What I gleaned about the story: In a declining post-America, one law man in the independent nation of Texas stands tall in the hover-saddle, half metal, half meat, and all kinds of folksy. But when a rancher is found trampled to death by his own herd, this iron-fisted sheriff ain’t so sure it’s as accidental as it seems.
Find the book on Amazon.
Analysis: These are the heads of the first five sentences in the book. I’ve been seeing a lot of what I call “Galloping ‘I’ disease” lately, and this sure looks like another candidate. Although it was possible it was being done for a sort of fancy rhythmic effect. On closer examination, I didn’t see any rhythm in the sentence structures, and then further down the page I walked straight into another high-density I-storm. Nope, I don’t think it’s an intentional rhythm, and even if it is, it isn’t working for me as such, so I chalked these all up into one WTF.
Analysis: But wasn’t he already out of bed when he got to the station and picked up the message? Or was that “Saturday bed” thing a reference to something else? If so, I can’t tell what the other referent was. But either way, the confusion tripped me and the soap-bubble of immersion popped.
Analysis: The folksy sheriff goes out to the scene of the incident. Being a “nice guy” lawman, he spends a moment hunkered down with the young son of the victim. He asks the boy for information about what happened, but the boy is too shy. Then lawman goes to see the wife. He asks her for information about what happened, but she is busy and cranky and dismissive. So he goes out to see the body. An older son hovers around watching. This son tries to offer an opinion, but the sheriff is too busy leaping to his hasty conclusions. He spends about 2 minutes examining the scene, and then decides. Yup. Accident. The boy gets angry at being ignored, and tries his damnedest to offer information – which is exactly what the sheriff has been begging everybody else to do. But the sheriff gives some flimsy excuse about not wanting to give the boy fuel for his delusions, and again rebuffs him.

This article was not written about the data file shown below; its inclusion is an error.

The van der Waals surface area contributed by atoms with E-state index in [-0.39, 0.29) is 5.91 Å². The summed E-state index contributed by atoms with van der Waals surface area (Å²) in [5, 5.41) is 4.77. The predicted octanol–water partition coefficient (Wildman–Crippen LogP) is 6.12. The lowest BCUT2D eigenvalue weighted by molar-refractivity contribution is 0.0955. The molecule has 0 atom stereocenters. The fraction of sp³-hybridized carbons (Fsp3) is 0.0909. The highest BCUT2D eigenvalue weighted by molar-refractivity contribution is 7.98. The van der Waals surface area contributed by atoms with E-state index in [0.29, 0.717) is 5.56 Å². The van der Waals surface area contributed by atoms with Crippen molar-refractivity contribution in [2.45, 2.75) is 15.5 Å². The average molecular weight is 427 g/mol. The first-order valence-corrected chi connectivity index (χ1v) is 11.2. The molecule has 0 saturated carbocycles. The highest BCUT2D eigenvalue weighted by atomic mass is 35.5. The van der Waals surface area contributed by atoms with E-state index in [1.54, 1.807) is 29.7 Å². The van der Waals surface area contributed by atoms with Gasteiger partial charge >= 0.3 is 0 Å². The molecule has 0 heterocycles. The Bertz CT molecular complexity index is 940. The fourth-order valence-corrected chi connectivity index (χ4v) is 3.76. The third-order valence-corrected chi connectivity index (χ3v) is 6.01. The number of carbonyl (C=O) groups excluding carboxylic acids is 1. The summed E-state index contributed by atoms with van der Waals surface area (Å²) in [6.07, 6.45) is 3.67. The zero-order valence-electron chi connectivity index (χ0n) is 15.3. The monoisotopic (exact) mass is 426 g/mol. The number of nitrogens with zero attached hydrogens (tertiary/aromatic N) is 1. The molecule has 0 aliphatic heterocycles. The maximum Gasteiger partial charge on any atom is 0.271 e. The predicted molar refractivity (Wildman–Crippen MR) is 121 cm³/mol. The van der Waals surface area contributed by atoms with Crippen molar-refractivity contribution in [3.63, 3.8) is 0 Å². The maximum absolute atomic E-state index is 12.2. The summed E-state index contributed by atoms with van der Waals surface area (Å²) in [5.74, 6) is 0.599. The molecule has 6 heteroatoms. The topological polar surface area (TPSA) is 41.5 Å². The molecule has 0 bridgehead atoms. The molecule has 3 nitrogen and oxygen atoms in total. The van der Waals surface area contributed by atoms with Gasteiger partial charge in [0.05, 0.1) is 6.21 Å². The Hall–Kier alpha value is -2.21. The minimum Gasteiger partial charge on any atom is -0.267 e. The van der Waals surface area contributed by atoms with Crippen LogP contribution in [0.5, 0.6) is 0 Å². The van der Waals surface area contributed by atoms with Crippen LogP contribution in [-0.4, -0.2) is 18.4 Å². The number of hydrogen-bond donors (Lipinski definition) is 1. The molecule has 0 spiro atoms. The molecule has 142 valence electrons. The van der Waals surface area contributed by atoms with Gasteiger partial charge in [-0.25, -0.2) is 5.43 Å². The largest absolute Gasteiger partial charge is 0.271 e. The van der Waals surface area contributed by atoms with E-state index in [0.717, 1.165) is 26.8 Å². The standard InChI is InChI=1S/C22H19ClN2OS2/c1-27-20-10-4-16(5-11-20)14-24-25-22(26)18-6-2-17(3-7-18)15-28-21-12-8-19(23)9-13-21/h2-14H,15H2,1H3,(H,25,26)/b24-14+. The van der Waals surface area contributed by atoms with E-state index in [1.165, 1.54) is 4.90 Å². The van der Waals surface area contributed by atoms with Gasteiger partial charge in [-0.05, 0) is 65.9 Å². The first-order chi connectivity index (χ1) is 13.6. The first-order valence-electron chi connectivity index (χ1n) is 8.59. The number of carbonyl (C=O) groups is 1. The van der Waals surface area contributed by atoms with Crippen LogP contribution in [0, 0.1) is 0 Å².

In short, this is a conspicuous case of Deus Ex. The character is not behaving in accordance with his established nature, which makes it stand out as a case of conspicuous puppeteering, wherein the author distorts the character’s behavior in service of some larger plot agenda.
One of the great challenges of writing is finding a way to make the characters do what you need them to do, but in a way that keeps them true to the identity you’ve established for them. In this way, good writing is an ongoing exercise in multiple constraint problem solving. (I wrote about this in greater detail in this post about lining up billiards shots.)